Cell migration through the extracellular matrix is governed by the interplay between cell-generated propulsion forces, adhesion forces, and resisting forces arising from the steric hindrance of the matrix. Steric hindrance in turn depends on matrix porosity, matrix deformability, cell size, and cell deformability. In this study, we investigate how cells respond to changes in steric hindrance that arise from altered cell mechanical properties. Specifically, we measure traction forces, cell morphology, and invasiveness of MDA-MB 231 breast cancer cells in three-dimensional collagen gels. To modulate cell me- chanical properties, we either decrease nuclear deformability by twofold overexpression of the nuclear protein lamin A or we introduce into the cells stiff polystyrene beads with a diameter larger than the average matrix pore size. Despite this increase of steric hindrance, we find that cell invasion is only marginally inhibited, as measured by the fraction of motile cells and the mean invasion depth. To compensate for increased steric hindrance, cells employ two alternative strategies. Cells with higher nuclear stiffness increase their force polarity, whereas cells with large beads increase their net contractility. Under both condi- tions, the collagen matrix surrounding the cells stiffens dramatically and carries increased strain energy, suggesting that increased force polarity and increased net contractility are functionally equivalent strategies for overcoming an increased steric hindrance.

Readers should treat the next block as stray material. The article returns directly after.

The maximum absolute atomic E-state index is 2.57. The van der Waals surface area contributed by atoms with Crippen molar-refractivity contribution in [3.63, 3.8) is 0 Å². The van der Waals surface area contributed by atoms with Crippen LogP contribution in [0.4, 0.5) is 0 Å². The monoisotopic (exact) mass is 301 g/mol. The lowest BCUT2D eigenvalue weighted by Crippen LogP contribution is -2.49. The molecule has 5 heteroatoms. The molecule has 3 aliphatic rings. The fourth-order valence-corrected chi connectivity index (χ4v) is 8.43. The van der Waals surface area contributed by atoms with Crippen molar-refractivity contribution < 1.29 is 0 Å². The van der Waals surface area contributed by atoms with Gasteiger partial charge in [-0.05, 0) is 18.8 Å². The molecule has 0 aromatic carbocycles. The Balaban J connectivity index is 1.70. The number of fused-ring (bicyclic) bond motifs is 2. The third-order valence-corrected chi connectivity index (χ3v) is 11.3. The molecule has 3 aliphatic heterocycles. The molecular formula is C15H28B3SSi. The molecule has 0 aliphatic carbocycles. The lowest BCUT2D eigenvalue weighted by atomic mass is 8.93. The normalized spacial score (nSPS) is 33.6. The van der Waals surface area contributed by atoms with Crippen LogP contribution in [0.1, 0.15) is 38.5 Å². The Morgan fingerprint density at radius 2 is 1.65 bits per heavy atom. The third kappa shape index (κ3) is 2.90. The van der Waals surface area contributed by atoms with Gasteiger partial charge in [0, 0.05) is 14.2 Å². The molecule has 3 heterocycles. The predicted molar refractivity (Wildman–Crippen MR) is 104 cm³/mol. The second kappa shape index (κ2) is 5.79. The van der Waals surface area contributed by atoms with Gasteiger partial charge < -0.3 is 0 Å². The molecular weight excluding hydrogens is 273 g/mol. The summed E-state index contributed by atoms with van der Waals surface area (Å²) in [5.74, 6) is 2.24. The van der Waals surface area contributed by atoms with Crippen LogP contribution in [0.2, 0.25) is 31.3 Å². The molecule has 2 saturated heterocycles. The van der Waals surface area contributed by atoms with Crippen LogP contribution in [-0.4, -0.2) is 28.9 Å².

Read the full article in Biophysical Journal.